Whether you take the position that public employee retirement benefits were too rich to begin with and retroactively increased and spiked, or that taxpayers didn’t pay their fair share, there is no question that it is past employees and past taxpayers who are guilty. Not future hires and those who might move in or set out on their own in the future.

    It is older generations who destroyed the future of Chicago and Illinois, for their own benefit. And yet the retirees are exempted from income taxes? They won’t contribute a penny to what they themselves have done?

    “A 2014 study by University of Illinois professor Jeffrey R. Brown found that there is no strong evidence suggesting retirees will leave a state due to state tax policies.”

    And it would be fine if they did. They could go right ahead and try to sell their houses to the lower paid, more highly taxed, poorly serviced generations that will follow them. All at once, preferably. Perhaps the prices would fall low enough that younger people would decide to more there anyway. Paying rock bottom prices for housing is the only way younger folks have to take back some money from Generation Greed, and they shouldn’t give that up lightly.

    BTW, I live in one of the other two states that doesn’t tax retirement income.

    One with a tax burden that, frankly, makes the complaining in Illinois seem like a joke.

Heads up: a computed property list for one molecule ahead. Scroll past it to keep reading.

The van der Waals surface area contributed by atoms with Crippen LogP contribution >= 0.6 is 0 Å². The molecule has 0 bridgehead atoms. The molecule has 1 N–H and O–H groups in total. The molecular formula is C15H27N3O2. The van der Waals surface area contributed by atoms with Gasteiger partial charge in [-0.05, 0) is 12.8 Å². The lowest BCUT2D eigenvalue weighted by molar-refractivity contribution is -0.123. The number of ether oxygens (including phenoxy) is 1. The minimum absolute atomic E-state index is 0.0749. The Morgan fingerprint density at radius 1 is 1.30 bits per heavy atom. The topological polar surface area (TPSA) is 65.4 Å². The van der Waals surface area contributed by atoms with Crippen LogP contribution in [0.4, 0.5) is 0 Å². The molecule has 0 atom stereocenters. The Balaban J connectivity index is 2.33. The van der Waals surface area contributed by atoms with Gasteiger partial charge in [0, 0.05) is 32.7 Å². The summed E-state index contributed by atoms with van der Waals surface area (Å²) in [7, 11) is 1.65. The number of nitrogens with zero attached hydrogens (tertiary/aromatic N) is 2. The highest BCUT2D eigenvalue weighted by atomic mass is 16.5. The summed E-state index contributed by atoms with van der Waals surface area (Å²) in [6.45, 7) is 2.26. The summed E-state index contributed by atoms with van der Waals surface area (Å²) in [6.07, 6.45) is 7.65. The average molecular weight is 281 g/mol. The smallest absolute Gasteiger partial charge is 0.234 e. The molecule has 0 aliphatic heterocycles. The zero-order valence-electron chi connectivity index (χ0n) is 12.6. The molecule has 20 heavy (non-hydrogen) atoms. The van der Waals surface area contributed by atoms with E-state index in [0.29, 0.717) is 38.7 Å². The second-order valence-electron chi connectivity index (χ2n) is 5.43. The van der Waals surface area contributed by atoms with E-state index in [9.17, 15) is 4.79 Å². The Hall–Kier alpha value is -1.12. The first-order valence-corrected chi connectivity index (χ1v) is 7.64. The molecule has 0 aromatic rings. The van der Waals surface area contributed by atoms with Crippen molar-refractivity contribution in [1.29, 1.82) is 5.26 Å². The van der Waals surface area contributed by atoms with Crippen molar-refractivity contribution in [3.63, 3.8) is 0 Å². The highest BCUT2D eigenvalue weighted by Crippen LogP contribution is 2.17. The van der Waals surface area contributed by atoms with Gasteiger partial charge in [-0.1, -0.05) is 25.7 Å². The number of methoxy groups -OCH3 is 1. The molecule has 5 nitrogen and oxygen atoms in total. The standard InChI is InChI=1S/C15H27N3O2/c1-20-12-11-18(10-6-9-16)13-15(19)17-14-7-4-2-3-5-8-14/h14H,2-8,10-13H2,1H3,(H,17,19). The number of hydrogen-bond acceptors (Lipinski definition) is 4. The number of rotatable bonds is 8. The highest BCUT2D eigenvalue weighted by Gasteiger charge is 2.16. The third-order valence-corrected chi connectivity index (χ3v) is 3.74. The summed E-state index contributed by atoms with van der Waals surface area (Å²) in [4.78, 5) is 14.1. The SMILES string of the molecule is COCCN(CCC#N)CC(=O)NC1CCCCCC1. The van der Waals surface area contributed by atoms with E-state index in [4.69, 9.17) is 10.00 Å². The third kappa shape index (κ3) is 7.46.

2. Santiago says:

    “A 2014 study by University of Illinois professor Jeffrey R. Brown found that there is no strong evidence suggesting retirees will leave a state due to state tax policies.”

    But wouldn’t a tax on pension income occur no matter where the retiree lives? I’d certainly consider that money “earned” in Illinois, and thus taxable by it.

  3. SheldonCooper says:

    Pension income can not be taxed if you leave the state. The state where you reside has the right to tax this income. This is based on federal law, P.L. 104-95.

  4. Paul says:

    What of those on Social Security and only making 24k a year? Tax them too? You would be much better off raising the state employees pension contributions to the 6% that the non state employees paid in their whole working lifetimes.

    No taxable retirement income is one of the few things that keep retired people in the state.

  5. Andrew Szakmary says:

    Paul, most state employees who do not get Social Security have always paid more than the 6.2% that private sector employees (and employers) pay into SS. For example, when I was a university employee in illinois I had to contribute 8% of salary to SURS; most primary and secondary school teachers who participate in TRS contribute 9.4% of salary. Had the state made proper, actuarially sound contributions to the systems all along (in the case of SURS this would have been about 12% of salary, which is about what Walmart pays into SS and its 401k plan combined), the pensions would be close to 100% funded, which is the case in New York even though their pension formulas (by most measures) are more generous to retirees than those in Illinois. But of course, as we all know, the state chose to have an artificially low income tax for 40+ years and still spend lavishly on social programs, underfunding the pensions in order to be able to do so. Now the chickens are coming home to roost, and politicians (and voters) want to take the shortfall they created out of the hides of state emplyees and retirees, who are entirely blameless – we have been warning about underfunding of our pensions for decades, to no avail. Thank God for an independent judiciary and the rule of law!